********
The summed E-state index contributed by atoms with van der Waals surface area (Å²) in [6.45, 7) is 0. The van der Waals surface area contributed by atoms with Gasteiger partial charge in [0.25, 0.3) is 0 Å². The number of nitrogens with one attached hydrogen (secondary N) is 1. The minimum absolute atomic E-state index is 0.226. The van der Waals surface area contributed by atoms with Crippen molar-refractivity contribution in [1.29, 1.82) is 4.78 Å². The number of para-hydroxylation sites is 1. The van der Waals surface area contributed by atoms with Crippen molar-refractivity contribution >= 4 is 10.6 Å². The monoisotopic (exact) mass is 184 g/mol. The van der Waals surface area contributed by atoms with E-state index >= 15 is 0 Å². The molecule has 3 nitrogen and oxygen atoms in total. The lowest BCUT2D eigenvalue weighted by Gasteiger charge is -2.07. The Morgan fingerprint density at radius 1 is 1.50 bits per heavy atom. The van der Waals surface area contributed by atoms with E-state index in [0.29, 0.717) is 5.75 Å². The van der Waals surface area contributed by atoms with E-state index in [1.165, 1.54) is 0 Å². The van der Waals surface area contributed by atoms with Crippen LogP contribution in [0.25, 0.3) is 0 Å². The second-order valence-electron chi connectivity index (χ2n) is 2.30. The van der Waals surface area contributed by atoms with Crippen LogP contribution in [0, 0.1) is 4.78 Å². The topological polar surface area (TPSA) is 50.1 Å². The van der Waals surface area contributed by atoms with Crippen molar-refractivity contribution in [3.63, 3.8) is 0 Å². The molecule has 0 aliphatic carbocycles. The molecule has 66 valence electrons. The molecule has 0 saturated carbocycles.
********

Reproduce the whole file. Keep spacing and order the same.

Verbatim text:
The summed E-state index contributed by atoms with van der Waals surface area (Å²) in [6.45, 7) is 0. The van der Waals surface area contributed by atoms with Gasteiger partial charge in [0.25, 0.3) is 0 Å². The number of nitrogens with one attached hydrogen (secondary N) is 1. The minimum absolute atomic E-state index is 0.226. The van der Waals surface area contributed by atoms with Crippen molar-refractivity contribution in [1.29, 1.82) is 4.78 Å². The number of para-hydroxylation sites is 1. The van der Waals surface area contributed by atoms with Crippen molar-refractivity contribution >= 4 is 10.6 Å². The monoisotopic (exact) mass is 184 g/mol. The van der Waals surface area contributed by atoms with E-state index >= 15 is 0 Å². The molecule has 3 nitrogen and oxygen atoms in total. The lowest BCUT2D eigenvalue weighted by Gasteiger charge is -2.07. The Morgan fingerprint density at radius 1 is 1.50 bits per heavy atom. The van der Waals surface area contributed by atoms with E-state index in [0.29, 0.717) is 5.75 Å². The van der Waals surface area contributed by atoms with E-state index in [1.165, 1.54) is 0 Å². The van der Waals surface area contributed by atoms with Crippen LogP contribution in [0.25, 0.3) is 0 Å². The second-order valence-electron chi connectivity index (χ2n) is 2.30. The van der Waals surface area contributed by atoms with Crippen LogP contribution in [0, 0.1) is 4.78 Å². The topological polar surface area (TPSA) is 50.1 Å². The van der Waals surface area contributed by atoms with Crippen molar-refractivity contribution in [3.63, 3.8) is 0 Å². The molecule has 0 aliphatic carbocycles. The molecule has 66 valence electrons. The molecule has 0 saturated carbocycles.